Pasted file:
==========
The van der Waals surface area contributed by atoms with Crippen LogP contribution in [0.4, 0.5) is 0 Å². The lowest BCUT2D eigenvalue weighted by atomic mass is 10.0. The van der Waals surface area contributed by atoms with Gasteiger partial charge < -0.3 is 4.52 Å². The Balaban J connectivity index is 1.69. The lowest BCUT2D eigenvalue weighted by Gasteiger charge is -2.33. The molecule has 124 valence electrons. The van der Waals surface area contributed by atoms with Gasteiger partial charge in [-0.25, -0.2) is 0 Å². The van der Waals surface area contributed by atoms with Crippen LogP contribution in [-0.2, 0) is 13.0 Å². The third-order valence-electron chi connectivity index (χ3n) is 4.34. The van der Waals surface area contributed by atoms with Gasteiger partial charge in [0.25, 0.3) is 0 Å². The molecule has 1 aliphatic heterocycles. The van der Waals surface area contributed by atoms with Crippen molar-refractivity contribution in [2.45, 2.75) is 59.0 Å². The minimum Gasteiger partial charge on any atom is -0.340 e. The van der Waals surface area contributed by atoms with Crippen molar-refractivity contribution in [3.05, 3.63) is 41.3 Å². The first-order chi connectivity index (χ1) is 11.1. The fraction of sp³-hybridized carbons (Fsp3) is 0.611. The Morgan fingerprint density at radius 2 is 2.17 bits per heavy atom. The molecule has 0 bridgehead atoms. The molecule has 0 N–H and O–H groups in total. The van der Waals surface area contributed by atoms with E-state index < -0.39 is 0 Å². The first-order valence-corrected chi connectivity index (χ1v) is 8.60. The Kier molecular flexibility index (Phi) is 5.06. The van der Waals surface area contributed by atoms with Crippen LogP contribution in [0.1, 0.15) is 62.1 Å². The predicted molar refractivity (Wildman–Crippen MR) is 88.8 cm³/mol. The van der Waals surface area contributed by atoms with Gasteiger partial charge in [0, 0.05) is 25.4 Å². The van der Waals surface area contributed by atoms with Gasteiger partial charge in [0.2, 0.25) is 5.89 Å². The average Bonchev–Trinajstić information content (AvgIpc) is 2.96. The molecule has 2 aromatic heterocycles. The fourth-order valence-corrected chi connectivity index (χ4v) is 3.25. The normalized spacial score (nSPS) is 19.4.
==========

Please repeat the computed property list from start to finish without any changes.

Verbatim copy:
The van der Waals surface area contributed by atoms with Crippen LogP contribution in [0.4, 0.5) is 0 Å². The lowest BCUT2D eigenvalue weighted by atomic mass is 10.0. The van der Waals surface area contributed by atoms with Gasteiger partial charge < -0.3 is 4.52 Å². The Balaban J connectivity index is 1.69. The lowest BCUT2D eigenvalue weighted by Gasteiger charge is -2.33. The molecule has 124 valence electrons. The van der Waals surface area contributed by atoms with Gasteiger partial charge in [-0.25, -0.2) is 0 Å². The van der Waals surface area contributed by atoms with Crippen LogP contribution in [-0.2, 0) is 13.0 Å². The third-order valence-electron chi connectivity index (χ3n) is 4.34. The van der Waals surface area contributed by atoms with Gasteiger partial charge in [0.25, 0.3) is 0 Å². The molecule has 1 aliphatic heterocycles. The van der Waals surface area contributed by atoms with Crippen molar-refractivity contribution in [2.45, 2.75) is 59.0 Å². The minimum Gasteiger partial charge on any atom is -0.340 e. The van der Waals surface area contributed by atoms with Crippen molar-refractivity contribution in [3.05, 3.63) is 41.3 Å². The first-order chi connectivity index (χ1) is 11.1. The fraction of sp³-hybridized carbons (Fsp3) is 0.611. The Morgan fingerprint density at radius 2 is 2.17 bits per heavy atom. The molecule has 0 bridgehead atoms. The molecule has 0 N–H and O–H groups in total. The van der Waals surface area contributed by atoms with E-state index < -0.39 is 0 Å². The first-order valence-corrected chi connectivity index (χ1v) is 8.60. The Kier molecular flexibility index (Phi) is 5.06. The van der Waals surface area contributed by atoms with Crippen LogP contribution in [0.1, 0.15) is 62.1 Å². The predicted molar refractivity (Wildman–Crippen MR) is 88.8 cm³/mol. The van der Waals surface area contributed by atoms with Gasteiger partial charge in [0, 0.05) is 25.4 Å². The van der Waals surface area contributed by atoms with Gasteiger partial charge in [0.2, 0.25) is 5.89 Å². The average Bonchev–Trinajstić information content (AvgIpc) is 2.96. The molecule has 2 aromatic heterocycles. The fourth-order valence-corrected chi connectivity index (χ4v) is 3.25. The normalized spacial score (nSPS) is 19.4.